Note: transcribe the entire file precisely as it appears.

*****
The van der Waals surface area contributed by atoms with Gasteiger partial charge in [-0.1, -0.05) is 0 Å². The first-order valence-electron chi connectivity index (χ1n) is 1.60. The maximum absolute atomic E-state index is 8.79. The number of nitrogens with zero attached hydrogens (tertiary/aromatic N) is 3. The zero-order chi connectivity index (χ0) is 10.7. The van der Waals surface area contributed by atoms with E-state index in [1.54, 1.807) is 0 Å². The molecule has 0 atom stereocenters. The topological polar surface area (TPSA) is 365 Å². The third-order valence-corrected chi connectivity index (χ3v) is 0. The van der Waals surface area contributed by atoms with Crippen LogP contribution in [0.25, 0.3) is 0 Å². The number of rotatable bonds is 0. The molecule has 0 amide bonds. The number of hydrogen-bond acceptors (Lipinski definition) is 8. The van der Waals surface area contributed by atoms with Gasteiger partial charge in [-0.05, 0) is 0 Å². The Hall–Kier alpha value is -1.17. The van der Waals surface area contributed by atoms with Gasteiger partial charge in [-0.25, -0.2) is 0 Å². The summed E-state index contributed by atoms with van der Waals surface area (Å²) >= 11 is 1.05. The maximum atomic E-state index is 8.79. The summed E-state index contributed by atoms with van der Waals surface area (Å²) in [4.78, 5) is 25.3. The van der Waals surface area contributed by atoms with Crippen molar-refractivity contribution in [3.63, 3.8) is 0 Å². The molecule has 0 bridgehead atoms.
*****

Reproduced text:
The van der Waals surface area contributed by atoms with Gasteiger partial charge in [-0.1, -0.05) is 0 Å². The first-order valence-electron chi connectivity index (χ1n) is 1.60. The maximum absolute atomic E-state index is 8.79. The number of nitrogens with zero attached hydrogens (tertiary/aromatic N) is 3. The zero-order chi connectivity index (χ0) is 10.7. The van der Waals surface area contributed by atoms with E-state index in [1.54, 1.807) is 0 Å². The molecule has 0 atom stereocenters. The topological polar surface area (TPSA) is 365 Å². The third-order valence-corrected chi connectivity index (χ3v) is 0. The van der Waals surface area contributed by atoms with Crippen LogP contribution in [0.25, 0.3) is 0 Å². The number of rotatable bonds is 0. The molecule has 0 amide bonds. The number of hydrogen-bond acceptors (Lipinski definition) is 8. The van der Waals surface area contributed by atoms with Gasteiger partial charge in [-0.05, 0) is 0 Å². The Hall–Kier alpha value is -1.17. The van der Waals surface area contributed by atoms with Gasteiger partial charge in [-0.25, -0.2) is 0 Å². The summed E-state index contributed by atoms with van der Waals surface area (Å²) >= 11 is 1.05. The maximum atomic E-state index is 8.79. The summed E-state index contributed by atoms with van der Waals surface area (Å²) in [4.78, 5) is 25.3. The van der Waals surface area contributed by atoms with Crippen molar-refractivity contribution in [3.63, 3.8) is 0 Å². The molecule has 0 bridgehead atoms.